Higher Education Quick Takes

Quick Takes

February 24, 2014

In today’s Academic Minute, Nicholas Leadbeater of the University of Connecticut begins a three-day examination of the chemistry of the hit television show "Breaking Bad." Learn more about the Academic Minute here.

 

February 24, 2014

Faculty representatives at St. Mary's College of Maryland voted against exploring a plan to tie the pay of their president to the pay of staff. The Faculty Senate voted 9-8 not to put the plan in front of the full faculty.

February 24, 2014

The national Sigma Phi Epsilon fraternity has suspended its chapter at the University of Mississippi and expelled three freshmen over an apparent role in leaving a noose and a Georgia flag on the statue of James Meredith, the first black student to enroll at Ole Miss, The Clarion-Ledger reported. A statement from the national fraternity said: “It is embarrassing that these men had previously identified with our fraternity. SigEp as a national fraternity has championed racial equality and issues on diversity since 1959 when it became the first national fraternity to invite members of all races, creeds and religions to join its membership. For this to occur in 2014 is an insult to the legacy of James Meredith, the University of Mississippi community and the SigEp alumni who fought for racial equality in the late 1950s.”

A statement from the university said that three students -- all white freshmen from Georgia -- had agreed to come in for questioning about the incident on Thursday, but had failed to do so.

 

February 24, 2014

Several states are considering plans to make community college free. In Maine, Rep. Mike Michaud, a Democratic gubernatorial candidate, has a different idea: He has proposed making the sophomore year free for Maine residents at all University of Maine campuses, The Bangor Daily News reported. The idea is to change patterns in the sophomore year, when many drop out, and when many families' savings run out. The plan would cost the state $15.1 million a year.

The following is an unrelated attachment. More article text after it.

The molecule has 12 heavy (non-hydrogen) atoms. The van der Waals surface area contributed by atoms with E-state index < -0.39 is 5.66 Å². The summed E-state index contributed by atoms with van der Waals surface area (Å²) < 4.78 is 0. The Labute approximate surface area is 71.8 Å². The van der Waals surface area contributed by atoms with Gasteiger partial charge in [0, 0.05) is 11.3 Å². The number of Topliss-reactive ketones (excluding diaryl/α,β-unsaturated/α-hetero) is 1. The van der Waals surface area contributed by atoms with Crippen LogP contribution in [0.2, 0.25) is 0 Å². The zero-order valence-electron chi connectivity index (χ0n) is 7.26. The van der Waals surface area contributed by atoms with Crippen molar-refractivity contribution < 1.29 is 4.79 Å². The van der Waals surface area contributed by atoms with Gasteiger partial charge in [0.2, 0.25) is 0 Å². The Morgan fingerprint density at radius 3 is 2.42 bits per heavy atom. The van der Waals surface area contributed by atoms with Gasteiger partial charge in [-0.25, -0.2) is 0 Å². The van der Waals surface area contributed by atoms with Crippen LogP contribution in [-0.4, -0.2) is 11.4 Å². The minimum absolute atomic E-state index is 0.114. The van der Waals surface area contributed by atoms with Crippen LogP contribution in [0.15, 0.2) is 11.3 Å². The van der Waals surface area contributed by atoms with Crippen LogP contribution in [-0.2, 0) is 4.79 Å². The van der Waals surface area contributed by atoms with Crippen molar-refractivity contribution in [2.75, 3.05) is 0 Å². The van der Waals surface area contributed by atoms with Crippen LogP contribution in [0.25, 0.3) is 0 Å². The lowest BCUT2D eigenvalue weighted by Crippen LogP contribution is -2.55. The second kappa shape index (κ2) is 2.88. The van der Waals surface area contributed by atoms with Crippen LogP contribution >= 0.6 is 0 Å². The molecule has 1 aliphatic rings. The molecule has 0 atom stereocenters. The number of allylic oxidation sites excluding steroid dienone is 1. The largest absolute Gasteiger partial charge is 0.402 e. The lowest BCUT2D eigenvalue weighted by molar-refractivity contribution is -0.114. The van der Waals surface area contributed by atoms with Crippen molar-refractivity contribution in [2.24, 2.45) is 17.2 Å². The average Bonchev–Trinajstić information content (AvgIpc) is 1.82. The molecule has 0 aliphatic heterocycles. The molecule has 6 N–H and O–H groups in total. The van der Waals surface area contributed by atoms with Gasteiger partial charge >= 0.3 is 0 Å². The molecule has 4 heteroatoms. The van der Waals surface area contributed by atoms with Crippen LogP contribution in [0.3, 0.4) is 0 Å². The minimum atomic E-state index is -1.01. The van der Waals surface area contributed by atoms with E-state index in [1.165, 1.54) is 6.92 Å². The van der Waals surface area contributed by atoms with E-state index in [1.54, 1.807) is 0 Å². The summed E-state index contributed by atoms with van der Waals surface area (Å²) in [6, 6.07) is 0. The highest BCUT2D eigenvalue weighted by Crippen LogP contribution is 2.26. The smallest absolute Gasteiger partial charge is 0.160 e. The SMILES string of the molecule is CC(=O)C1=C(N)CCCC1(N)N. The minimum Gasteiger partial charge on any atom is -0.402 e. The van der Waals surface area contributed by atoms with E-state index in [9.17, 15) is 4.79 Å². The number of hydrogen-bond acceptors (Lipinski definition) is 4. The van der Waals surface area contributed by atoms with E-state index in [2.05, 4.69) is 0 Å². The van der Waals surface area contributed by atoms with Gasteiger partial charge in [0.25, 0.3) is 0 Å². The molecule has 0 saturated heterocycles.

February 24, 2014

The Vassar Jewish Union has become the second Hillel affiliate, after the chapter at Swarthmore College, to declare itself an "Open Hillel" and resolve that it will not abide by a ban on anti-Israel speakers imposed by its parent organization. Hillel International guidelines prohibit campus chapters from partnering with or hosting groups or speakers that seek to delegitimize, demonize or apply a double standard to Israel, or that support the boycott, divestment and sanctions movement, but in a statement the Vassar Jewish Union said the policy “censors and delegitimizes the diverse range of personal and political opinions held by Jewish students."

“We believe that Hillel International’s goal to ‘inspire every Jewish college student to develop a meaningful and enduring relationship to Israel’ does not represent the diverse opinions of young American Jews,” the statement says, in part. “We believe that fostering a pluralistic community and supporting all Jewish life on campus cannot be achieved with Hillel International’s Israel Guidelines in place."

The president of Hillel International, Eric Fingerhut, told The Jewish Daily Forward that the organization’s expectation is that Hillel affiliates will continue to uphold the group’s standards for partners and co-sponsors.

February 24, 2014

Judith Butler, a noted literary theorist who is the Wun Tsun Tam Mellon Visiting Professor of the Humanities at Columbia University, has called off a talk she was supposed to give at the Jewish Museum in New York City, amid criticism of her support for the boycott of Israel. Butler's talk was not to have been about her views on the Middle East, but on Franz Kafka, who died well before the State of Israel was created. A statement from the museum said: "She was chosen on the basis of her expertise on the subject matter to be discussed. While her political views were not a factor in her participation, the debates about her politics have become a distraction making it impossible to present the conversation about Kafka as intended."

In an email to Inside Higher Ed, Butler said: "I did decide to withdraw when it became clear to me that the uproar over my political views (actually, a serious distortion of my political views) would overtake the days ahead and the event itself. As I understand it, the Jewish Museum also felt that it could not handle the political storm, and we were in complete agreement that the event should be canceled as a result."